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10.12: Key Takeaways and References

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    137668
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    Key Takeaways

    • Many methods exist to quantify the timing or magnitude of an ERP component or experimental effect. The traditional methods—peak amplitude and peak latency—have many shortcomings, and better methods are available.
    • In many cases, it is advantageous to obtain scores from a difference wave that isolates the component or experimental effect of interest.
    • You should always visually verify that the scores are being calculated appropriately for each individual ERP waveform.
    • Most scoring methods require specifying a measurement window, and this needs to be done in an unbiased manner. If you decide on the measurement window after seeing the waveforms, you may consciously or unconsciously choose a window that increases the probability of bogus-but-significant effects.
    • When you have many conditions and/or channels, it’s easy to accidentally put the cells of the design into the wrong order in the statistical analysis. You should always check the table of means produced by your statistical package and make sure it matches what you are seeing in the grand average ERP waveforms.
      • For mean amplitude, but not most other scoring methods, taking the score from the grand average waveforms gives you the same result as measuring from the single-participant waveforms and then averaging. This makes it easy to compare the table of means with the grand averages.
      • For other measures, you can still make sure that the table of means shows the same pattern as the grand averages, even if the individual values are not identical.
    • To reduce the number of p values and the likelihood of bogus-but-significant effects, you should use the smallest possible number of factors in your statistical analyses. This can often be achieved by collapsing across channels and obtaining scores from difference waves.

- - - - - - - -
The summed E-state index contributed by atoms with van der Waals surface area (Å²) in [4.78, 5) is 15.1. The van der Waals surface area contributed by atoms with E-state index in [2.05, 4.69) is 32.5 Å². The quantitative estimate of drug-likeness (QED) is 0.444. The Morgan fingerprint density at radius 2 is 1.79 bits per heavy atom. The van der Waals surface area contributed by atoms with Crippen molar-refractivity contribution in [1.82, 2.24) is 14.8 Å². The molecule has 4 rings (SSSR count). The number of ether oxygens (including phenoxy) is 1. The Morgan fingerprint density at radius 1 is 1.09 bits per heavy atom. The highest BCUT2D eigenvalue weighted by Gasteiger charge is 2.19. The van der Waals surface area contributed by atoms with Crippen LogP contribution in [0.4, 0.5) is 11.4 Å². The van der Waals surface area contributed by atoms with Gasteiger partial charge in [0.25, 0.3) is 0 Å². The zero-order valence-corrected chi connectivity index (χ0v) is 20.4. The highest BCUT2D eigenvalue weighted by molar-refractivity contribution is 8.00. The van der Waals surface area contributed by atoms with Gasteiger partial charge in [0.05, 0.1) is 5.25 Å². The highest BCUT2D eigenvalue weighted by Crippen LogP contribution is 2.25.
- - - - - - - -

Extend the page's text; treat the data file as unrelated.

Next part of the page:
References

    Donchin, E., & Heffley, E. F. (1978). Multivariate analysis of event-related potential data: A tutorial review. In D. Otto (Ed.), Multidisciplinary Perspectives in Event-Related Brain Potential Research (pp. 555–572). U.S. Government Printing Office.

    Eriksen, C. W. (1995). The flankers task and response competition: A useful tool for investigating a variety of cognitive problems. Visual Cognition, 2, 101–118.

    Gehring, W. J., Liu, Y., Orr, J. M., & Carp, J. (2012). The error-related negativity (ERN/Ne). In S. J. Luck & E. S. Kappenman (Eds.), The Oxford Handbook of Event-Related Potential Components (pp. 231–292). Oxford University Press.

    Gratton, G., Coles, M. G. H., Sirevaag, E. J., Eriksen, C. W., & Donchin, E. (1988). Pre- and post-stimulus activation of response channels: A psychophysiological analysis. Journal of Experimental Psychology: Human Perception and Performance, 14, 331–344.

    Kappenman, E. S., Farrens, J. L., Zhang, W., Stewart, A. X., & Luck, S. J. (2021). ERP CORE: An Open Resource for Human Event-Related Potential Research. NeuroImage, 225, 117465. https://doi.org/10.1016/j.neuroimage.2020.117465

    Kiesel, A., Miller, J., Jolicoeur, P., & Brisson, B. (2008). Measurement of ERP latency differences: A comparison of single-participant and jackknife-based scoring methods. Psychophysiology, 45, 250–274. https://doi.org/10.1111/j.1469-8986.2007.00618.x

    Love, J., Selker, R., Marsman, M., Jamil, T., Dropmann, D., Verhagen, J., Ly, A., Gronau, Q. F., Šmíra, M., Epskamp, S., Matzke, D., Wild, A., Knight, P., Rouder, J. N., Morey, R. D., & Wagenmakers, E.-J. (2019). JASP: Graphical Statistical Software for Common Statistical Designs. Journal of Statistical Software, 88(1), 1–17. https://doi.org/10.18637/jss.v088.i02

    Luck, S. J. (2014). An Introduction to the Event-Related Potential Technique, Second Edition. MIT Press.

    Luck, S. J., & Gaspelin, N. (2017). How to get statistically significant effects in any ERP experiment (and why you shouldn’t). Psychophysiology, 54, 146–157. https://doi.org/10.1111/psyp.12639

    Luck, S. J., Stewart, A. X., Simmons, A. M., & Rhemtulla, M. (2021). Standardized measurement error: A universal metric of data quality for averaged event-related potentials. Psychophysiology, 58, e13793. https://doi.org/10.1111/psyp.13793

    Smulders, F. T. Y., & Miller, J. O. (2012). The Lateralized Readiness Potential. In S. J. Luck & E. S. Kappenman (Eds.), The Oxford Handbook of Event-Related Potential Components (pp. 209–229). Oxford University Press.

    Urbach, T. P., & Kutas, M. (2002). The intractability of scaling scalp distributions to infer neuroelectric sources. Psychophysiology, 39, 791–808. https://doi.org/10.1017/S0048577202010648

    Urbach, T. P., & Kutas, M. (2006). Interpreting event-related brain potential (ERP) distributions: Implications of baseline potentials and variability with application to amplitude normalization by vector scaling. Biological Psychology, 72(3), 333–343. https://doi.org/10.1016/j.biopsycho.2005.11.012

     


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